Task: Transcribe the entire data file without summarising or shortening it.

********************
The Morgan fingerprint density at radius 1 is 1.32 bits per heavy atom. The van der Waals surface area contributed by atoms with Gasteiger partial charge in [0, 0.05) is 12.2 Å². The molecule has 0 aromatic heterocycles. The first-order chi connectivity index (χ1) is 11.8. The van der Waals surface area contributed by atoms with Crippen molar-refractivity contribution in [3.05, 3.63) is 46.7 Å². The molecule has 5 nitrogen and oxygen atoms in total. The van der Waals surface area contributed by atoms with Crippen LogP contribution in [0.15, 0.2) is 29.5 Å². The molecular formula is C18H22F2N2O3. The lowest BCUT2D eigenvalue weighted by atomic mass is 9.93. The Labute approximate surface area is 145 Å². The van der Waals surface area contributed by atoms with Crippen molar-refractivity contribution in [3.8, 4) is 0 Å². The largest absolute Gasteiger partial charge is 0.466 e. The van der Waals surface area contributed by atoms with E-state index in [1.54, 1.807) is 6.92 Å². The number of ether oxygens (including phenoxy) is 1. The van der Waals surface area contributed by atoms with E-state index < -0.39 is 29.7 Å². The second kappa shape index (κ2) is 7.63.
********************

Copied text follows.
The Morgan fingerprint density at radius 1 is 1.32 bits per heavy atom. The van der Waals surface area contributed by atoms with Gasteiger partial charge in [0, 0.05) is 12.2 Å². The molecule has 0 aromatic heterocycles. The first-order chi connectivity index (χ1) is 11.8. The van der Waals surface area contributed by atoms with Crippen molar-refractivity contribution in [3.05, 3.63) is 46.7 Å². The molecule has 5 nitrogen and oxygen atoms in total. The van der Waals surface area contributed by atoms with Crippen LogP contribution in [0.15, 0.2) is 29.5 Å². The molecular formula is C18H22F2N2O3. The lowest BCUT2D eigenvalue weighted by atomic mass is 9.93. The Labute approximate surface area is 145 Å². The van der Waals surface area contributed by atoms with Crippen molar-refractivity contribution in [3.8, 4) is 0 Å². The largest absolute Gasteiger partial charge is 0.466 e. The van der Waals surface area contributed by atoms with E-state index in [1.54, 1.807) is 6.92 Å². The number of ether oxygens (including phenoxy) is 1. The van der Waals surface area contributed by atoms with E-state index < -0.39 is 29.7 Å². The second kappa shape index (κ2) is 7.63.